I said, 'I don't think the police will arrest you for having six umbrellas'. "They'd better not or them coppers better mind out.'

'It's been 27 years I've lived on my own, no partner or anything you know. It were my father, he chucked me out, didn't want anything to do with me. When he died in the year 2000 nobody wanted to know where he were buried, that tells you what kind of a man he were'.

'His birth certificate were right. He were a cowing bastard, that's what he were. A cowing bastard.'

A pause.

'My sister, she got married at 17. She were already pregnant when she got married. She did it because she wanted out the house.'

'My mother, she had two sisters. They wouldn't have anything to do with her. They'd talk to me alright, but not her. A bad pair they were.'

'In 1983 he said, my father, he gave it to be known, so it was almost his express wish, he said he didn't want me walking behind him at his funeral'. I tried to soothe him, 'Families can be so difficult, can't they?'

'People have told me, you've got to stick up for yourself because nobody else will.' I agreed with him, 'You do', I said, 'you really do'. 'But I only speak the truth' he assured me.

Brooding silence for quite some time and I was worried that he was getting himself all upset because he was taking deep breaths. This was obviously a very emotional and painful experience for him.

He started to get ready to leave the tram, but just before he did, he told me one final thing.
'When my sister were pregnant, my father, he didn't want anyone to know, because of the shame. But he didn't get his own way, because I told his brother, that's what I did.'

I said goodbye and wished him well as he went on his way.

I wonder what will become of him, this sad, haunted man with mental health problems who grew up as part of a dysfunctional family in an unhappy household dominated by hatred and anger, which he has not be able to move beyond? I wonder who is there to look after him and to admire his umbrellas? I wonder how many strangers he shares his story with and what kind of a response he gets?

Friday 12 October 2012

Bits and bobs

A recent acquisition is this adorable folk people tablecloth. I bought it to make a pair to this for the patio next year, but I am not sure if I can bring myself to cut it up.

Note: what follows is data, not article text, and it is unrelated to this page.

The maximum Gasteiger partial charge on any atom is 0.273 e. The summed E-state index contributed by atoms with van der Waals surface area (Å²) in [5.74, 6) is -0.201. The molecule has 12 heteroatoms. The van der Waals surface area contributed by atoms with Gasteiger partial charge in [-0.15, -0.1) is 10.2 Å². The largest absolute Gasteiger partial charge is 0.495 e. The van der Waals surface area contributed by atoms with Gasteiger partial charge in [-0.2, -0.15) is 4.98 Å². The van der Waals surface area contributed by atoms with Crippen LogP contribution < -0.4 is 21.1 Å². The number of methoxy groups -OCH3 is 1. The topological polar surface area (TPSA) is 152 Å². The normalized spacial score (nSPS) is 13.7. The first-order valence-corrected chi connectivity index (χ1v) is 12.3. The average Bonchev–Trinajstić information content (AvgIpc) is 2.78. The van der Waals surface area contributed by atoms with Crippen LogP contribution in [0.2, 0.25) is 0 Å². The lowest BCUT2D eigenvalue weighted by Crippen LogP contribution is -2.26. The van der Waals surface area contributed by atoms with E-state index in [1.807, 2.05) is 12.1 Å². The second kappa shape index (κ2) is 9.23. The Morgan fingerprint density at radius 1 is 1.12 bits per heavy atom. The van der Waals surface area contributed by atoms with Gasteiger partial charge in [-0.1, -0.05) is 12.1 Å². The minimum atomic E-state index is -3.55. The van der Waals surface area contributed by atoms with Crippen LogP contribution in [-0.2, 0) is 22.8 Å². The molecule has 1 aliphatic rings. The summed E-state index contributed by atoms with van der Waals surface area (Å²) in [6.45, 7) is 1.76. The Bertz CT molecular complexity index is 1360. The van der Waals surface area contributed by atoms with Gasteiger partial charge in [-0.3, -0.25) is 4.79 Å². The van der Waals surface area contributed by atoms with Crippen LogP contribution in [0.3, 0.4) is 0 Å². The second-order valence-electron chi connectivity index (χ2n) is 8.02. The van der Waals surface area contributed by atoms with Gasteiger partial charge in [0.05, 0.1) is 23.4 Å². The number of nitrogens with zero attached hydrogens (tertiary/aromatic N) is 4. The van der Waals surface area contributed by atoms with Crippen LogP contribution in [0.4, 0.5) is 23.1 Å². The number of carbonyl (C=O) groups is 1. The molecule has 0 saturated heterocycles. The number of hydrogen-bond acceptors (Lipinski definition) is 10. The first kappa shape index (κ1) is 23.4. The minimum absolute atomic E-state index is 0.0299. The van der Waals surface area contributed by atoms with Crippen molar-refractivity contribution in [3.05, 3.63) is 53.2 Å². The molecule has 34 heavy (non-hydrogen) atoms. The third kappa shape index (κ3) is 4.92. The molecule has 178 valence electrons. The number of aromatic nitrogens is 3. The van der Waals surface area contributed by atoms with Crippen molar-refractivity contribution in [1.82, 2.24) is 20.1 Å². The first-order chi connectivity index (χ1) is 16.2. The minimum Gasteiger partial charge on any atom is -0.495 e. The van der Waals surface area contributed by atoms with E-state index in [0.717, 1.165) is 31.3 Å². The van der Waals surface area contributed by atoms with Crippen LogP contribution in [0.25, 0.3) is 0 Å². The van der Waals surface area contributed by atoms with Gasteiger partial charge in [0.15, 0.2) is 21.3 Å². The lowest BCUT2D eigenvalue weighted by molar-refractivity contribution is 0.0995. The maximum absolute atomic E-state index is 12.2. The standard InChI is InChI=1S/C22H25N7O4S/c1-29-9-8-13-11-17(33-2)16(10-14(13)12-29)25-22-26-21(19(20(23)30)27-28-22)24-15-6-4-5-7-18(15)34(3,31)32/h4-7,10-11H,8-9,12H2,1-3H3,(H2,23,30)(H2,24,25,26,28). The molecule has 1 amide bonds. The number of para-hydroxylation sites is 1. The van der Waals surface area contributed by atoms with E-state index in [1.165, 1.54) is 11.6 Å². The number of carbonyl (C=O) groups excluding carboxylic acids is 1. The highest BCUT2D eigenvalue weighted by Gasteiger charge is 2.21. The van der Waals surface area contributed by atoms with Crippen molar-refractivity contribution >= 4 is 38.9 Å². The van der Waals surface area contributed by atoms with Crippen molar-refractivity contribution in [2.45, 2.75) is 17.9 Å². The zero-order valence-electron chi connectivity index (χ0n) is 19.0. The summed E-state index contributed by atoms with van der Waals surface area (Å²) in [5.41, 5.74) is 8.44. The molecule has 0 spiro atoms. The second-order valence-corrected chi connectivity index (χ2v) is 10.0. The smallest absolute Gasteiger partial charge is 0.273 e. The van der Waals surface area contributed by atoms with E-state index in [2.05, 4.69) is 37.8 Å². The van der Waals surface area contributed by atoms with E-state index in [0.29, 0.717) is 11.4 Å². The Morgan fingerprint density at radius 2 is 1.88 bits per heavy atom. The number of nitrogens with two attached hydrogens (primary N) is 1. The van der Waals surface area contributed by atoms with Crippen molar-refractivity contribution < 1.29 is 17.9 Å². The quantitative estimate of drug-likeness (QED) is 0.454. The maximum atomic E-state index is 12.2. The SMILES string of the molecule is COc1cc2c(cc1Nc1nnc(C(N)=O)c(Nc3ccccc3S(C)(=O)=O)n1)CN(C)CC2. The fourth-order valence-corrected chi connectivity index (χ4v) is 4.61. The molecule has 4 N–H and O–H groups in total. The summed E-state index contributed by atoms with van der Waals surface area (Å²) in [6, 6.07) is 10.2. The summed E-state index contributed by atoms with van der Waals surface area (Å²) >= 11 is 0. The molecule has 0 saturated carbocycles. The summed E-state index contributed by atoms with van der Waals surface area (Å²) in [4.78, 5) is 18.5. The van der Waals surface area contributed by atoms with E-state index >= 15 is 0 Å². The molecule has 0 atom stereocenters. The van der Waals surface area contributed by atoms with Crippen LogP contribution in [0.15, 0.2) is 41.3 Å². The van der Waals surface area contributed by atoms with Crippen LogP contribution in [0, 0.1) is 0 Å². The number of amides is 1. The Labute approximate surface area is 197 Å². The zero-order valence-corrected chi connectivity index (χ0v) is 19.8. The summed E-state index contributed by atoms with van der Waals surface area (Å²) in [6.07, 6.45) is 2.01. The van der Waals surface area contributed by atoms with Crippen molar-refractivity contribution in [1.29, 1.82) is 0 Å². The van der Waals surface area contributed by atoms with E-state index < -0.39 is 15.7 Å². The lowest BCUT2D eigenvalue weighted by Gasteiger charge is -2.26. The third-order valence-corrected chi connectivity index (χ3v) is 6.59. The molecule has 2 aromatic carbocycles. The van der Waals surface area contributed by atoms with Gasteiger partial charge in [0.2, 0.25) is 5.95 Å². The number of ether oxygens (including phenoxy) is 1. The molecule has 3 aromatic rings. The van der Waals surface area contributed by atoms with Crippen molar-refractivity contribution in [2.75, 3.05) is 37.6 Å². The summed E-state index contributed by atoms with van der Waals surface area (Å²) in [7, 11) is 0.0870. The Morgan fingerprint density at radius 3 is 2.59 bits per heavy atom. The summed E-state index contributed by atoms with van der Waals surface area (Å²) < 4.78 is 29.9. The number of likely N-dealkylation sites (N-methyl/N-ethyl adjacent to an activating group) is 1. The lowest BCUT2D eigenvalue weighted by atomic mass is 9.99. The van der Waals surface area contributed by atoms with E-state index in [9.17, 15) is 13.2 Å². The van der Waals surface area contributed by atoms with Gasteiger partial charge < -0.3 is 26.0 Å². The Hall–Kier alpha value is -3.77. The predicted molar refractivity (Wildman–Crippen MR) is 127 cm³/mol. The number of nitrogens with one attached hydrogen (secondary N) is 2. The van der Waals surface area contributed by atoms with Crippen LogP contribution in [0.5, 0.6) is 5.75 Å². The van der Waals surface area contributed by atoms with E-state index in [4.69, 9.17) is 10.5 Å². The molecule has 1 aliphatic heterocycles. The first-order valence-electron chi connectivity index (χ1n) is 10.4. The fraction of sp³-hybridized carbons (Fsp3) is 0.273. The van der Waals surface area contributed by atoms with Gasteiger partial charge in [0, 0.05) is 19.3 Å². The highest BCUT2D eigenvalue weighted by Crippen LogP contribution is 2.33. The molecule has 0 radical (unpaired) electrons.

Collections on shelves and the last of the garden flowers.

Thursday 11 October 2012

Halloween ideas

I am just doing the planning for a halloween workshop I am going to be running in a couple of weeks for kids. Not sure how many we are going to get or the age range, so I'm keeping it simple.
Toilet rolls and autumn leaves.

Tuesday 9 October 2012

Cemetery flowers

Some people plant actual plants in the grave plot, so they will live even when the grave tenders no longer do. Others leave these fake flowers which soften and mellow over time. I love the old fashioned shapes and the faded, slightly dirty colours.

Monday 8 October 2012

Linthorpe Cemetery, Middlesbrough

Cemeteries have a certain fascination for me. I love to read the grave stones, to savour people's names and think about their stories. In this one:

George Salton, killed in action in Mesopotamia aged 31, buried in the English cemetery in Baghdad.

George Caft aged 60 who accidently drowned in the River Tees.

Gustav E Jaeger who died March 30th 1914 aged 60. (How did he end up in the NE of England?)

Moses Carpenter, a native American Indian from the Mohawk tribe who came to England as part of a travelling medical show selling cures. By the time of his death twelve to fifteen thousand people lined the route of his funeral procession.

People from different countries, who lived and died in different circumstances and at different ages. All of them treasured by someone, and all of them resting in a beautiful woodland setting which has become a local nature reserve. 

Tuesday 2 October 2012

Gnome and Bambi

My new little friends, just arrived. Does it get any cuter than this?

I hope they settle in easily. They will certainly be in good company. There is a couple more, but they didn't want to have their picture taken today.